Moroccan MPs check Human Rights of Prisoners in Iraq and Syria

Moroccan MPs to Visit Iraq & Syria to Ensure Human Rights of Prisoners are Protected

Rabat – Several Members of Parliament from Morocco are preparing to pay Iraq and Syria a visit to bring back former “fighters,” offenders, prisoners of war, and all war participants. The MPs said that the visit is also to check on the prisoners’ conditions and ensure that their basic human rights are met.

Starting next week, the mission is set to learn the conditions lived by the women, children, and Moroccan citizens who are stuck in the centers of tension in both Iraq and Syria.

The MPs have demanded the President of Parliament coordinate with both Parliaments of Iraq and Syria to ensure the mission goes as planned.

The mission’s goal is to bring home mothers, women detainees, and women currently stuck in tense countries, considering that those women are Moroccan citizens above all. The mission also aims to visit prisons and all detention strongholds in coordination with Moroccan Diplomacy and approval of the hosting countries.

PMs have also demanded of the President of Morocco’s Parliament that all means of transportation, both inside and outside of Morocco, be provided to ensure their mission’s success.

The committee is presided over by Abdellatif Ouahbi, Party of Authenticity and Modernity (PAM) member. While Slimane El Omrani, a member of the Justice and Development Party (PJD), is the committee’s Vice President.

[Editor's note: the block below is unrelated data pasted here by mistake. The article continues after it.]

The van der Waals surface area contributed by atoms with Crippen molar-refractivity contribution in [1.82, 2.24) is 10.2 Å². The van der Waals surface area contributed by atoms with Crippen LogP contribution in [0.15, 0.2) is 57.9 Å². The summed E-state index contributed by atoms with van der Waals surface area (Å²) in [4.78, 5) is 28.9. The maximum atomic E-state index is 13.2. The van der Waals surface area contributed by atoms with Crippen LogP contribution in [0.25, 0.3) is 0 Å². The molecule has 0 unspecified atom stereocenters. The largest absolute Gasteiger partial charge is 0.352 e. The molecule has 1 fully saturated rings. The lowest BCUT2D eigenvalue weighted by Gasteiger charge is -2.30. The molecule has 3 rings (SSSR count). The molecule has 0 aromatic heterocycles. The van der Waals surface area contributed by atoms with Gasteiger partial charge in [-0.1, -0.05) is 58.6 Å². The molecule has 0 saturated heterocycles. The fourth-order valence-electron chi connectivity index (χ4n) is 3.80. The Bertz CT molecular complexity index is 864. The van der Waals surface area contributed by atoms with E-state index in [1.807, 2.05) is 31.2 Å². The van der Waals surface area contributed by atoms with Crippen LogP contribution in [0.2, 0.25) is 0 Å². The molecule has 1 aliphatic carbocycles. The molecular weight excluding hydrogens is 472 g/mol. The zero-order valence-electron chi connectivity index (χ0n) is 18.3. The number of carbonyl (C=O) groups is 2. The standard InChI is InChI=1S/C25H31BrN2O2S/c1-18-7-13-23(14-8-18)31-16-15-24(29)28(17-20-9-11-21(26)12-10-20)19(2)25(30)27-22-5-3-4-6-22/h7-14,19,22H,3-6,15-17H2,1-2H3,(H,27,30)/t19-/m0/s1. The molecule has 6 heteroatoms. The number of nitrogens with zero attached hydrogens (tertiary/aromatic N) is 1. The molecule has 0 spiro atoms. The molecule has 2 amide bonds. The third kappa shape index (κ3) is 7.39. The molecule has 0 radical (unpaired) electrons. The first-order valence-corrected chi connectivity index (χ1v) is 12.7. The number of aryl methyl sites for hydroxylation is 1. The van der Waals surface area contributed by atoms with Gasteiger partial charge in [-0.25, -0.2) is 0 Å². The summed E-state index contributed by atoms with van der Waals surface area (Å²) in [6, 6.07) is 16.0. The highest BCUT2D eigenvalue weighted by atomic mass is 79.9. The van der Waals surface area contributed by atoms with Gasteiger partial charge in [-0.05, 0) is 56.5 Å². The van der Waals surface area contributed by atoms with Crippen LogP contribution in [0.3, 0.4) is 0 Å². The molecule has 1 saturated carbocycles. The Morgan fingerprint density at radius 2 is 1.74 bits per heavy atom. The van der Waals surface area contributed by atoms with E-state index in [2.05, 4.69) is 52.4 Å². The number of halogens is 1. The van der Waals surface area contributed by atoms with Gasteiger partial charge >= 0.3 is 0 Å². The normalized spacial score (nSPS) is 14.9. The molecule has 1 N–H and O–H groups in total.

The committee was put together when Abdellatif Ouahbi demanded it saying: “The events that took place in many centers of tension in the Arab world, especially in Iraq and Syria, that have produced humanitarian tragedies, have obliged us as Moroccans and as a State to take responsibility towards our citizens who are involved in these wars that started to take new shapes of dissimilar and heterogenous disputes.” 

One of the mission’s most important goals is to bring home both the children taken from Morocco and those born during the wars that tormented the region. Those children, fathered by Moroccan and non-Moroccan fighters, are all considered Moroccan citizens and have either been orphaned or are simply lost or detained merely for being in the wrong place at the wrong time.

Once those children are brought home, priority will be given to ensure their physical and mental health are good to rehabilitate and incorporate them into the educational system and Moroccan social life.

When it comes to women, they will be divided into two groups. A group of civilians includes Moroccan women who are married to and have had children with either Moroccan or non-Moroccan fighters. Some of these women were either raped or forcefully married in “Marriage Jihad” and have had to stay subordinate to their husbands.

The second category, which includes women fighters who took part in the war, will be treated the same way male fighters are.

The committee is also demanding to know the steps the government is taking to ensure the protection of our internal national security and the measures it is going to take to ensure those people are exceptionally framed, educationally, psychologically, in terms of health, and socially.

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